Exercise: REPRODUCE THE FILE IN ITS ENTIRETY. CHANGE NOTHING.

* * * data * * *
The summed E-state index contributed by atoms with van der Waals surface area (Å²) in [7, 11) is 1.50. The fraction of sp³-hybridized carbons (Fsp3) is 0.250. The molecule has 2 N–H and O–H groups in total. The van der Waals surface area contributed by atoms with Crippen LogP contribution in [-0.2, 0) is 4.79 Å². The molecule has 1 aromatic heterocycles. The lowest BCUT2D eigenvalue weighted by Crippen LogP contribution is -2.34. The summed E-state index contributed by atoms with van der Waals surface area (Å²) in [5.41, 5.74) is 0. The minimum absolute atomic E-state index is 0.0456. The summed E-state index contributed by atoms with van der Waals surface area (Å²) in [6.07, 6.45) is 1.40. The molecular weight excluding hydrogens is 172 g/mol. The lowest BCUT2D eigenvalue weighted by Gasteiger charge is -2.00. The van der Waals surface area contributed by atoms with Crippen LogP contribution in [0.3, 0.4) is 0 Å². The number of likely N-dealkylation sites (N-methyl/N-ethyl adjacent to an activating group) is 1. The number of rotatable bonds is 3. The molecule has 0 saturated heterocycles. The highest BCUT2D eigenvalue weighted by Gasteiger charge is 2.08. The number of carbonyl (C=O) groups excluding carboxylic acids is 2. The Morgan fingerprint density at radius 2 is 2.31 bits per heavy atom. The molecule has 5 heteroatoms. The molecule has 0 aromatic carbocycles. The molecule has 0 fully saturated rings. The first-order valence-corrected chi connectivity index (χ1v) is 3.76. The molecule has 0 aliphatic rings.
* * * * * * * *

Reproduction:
The summed E-state index contributed by atoms with van der Waals surface area (Å²) in [7, 11) is 1.50. The fraction of sp³-hybridized carbons (Fsp3) is 0.250. The molecule has 2 N–H and O–H groups in total. The van der Waals surface area contributed by atoms with Crippen LogP contribution in [-0.2, 0) is 4.79 Å². The molecule has 1 aromatic heterocycles. The lowest BCUT2D eigenvalue weighted by Crippen LogP contribution is -2.34. The summed E-state index contributed by atoms with van der Waals surface area (Å²) in [5.41, 5.74) is 0. The minimum absolute atomic E-state index is 0.0456. The summed E-state index contributed by atoms with van der Waals surface area (Å²) in [6.07, 6.45) is 1.40. The molecular weight excluding hydrogens is 172 g/mol. The lowest BCUT2D eigenvalue weighted by Gasteiger charge is -2.00. The van der Waals surface area contributed by atoms with Crippen LogP contribution in [0.3, 0.4) is 0 Å². The number of likely N-dealkylation sites (N-methyl/N-ethyl adjacent to an activating group) is 1. The number of rotatable bonds is 3. The molecule has 0 saturated heterocycles. The highest BCUT2D eigenvalue weighted by Gasteiger charge is 2.08. The number of carbonyl (C=O) groups excluding carboxylic acids is 2. The Morgan fingerprint density at radius 2 is 2.31 bits per heavy atom. The molecule has 5 heteroatoms. The molecule has 0 aromatic carbocycles. The molecule has 0 fully saturated rings. The first-order valence-corrected chi connectivity index (χ1v) is 3.76. The molecule has 0 aliphatic rings.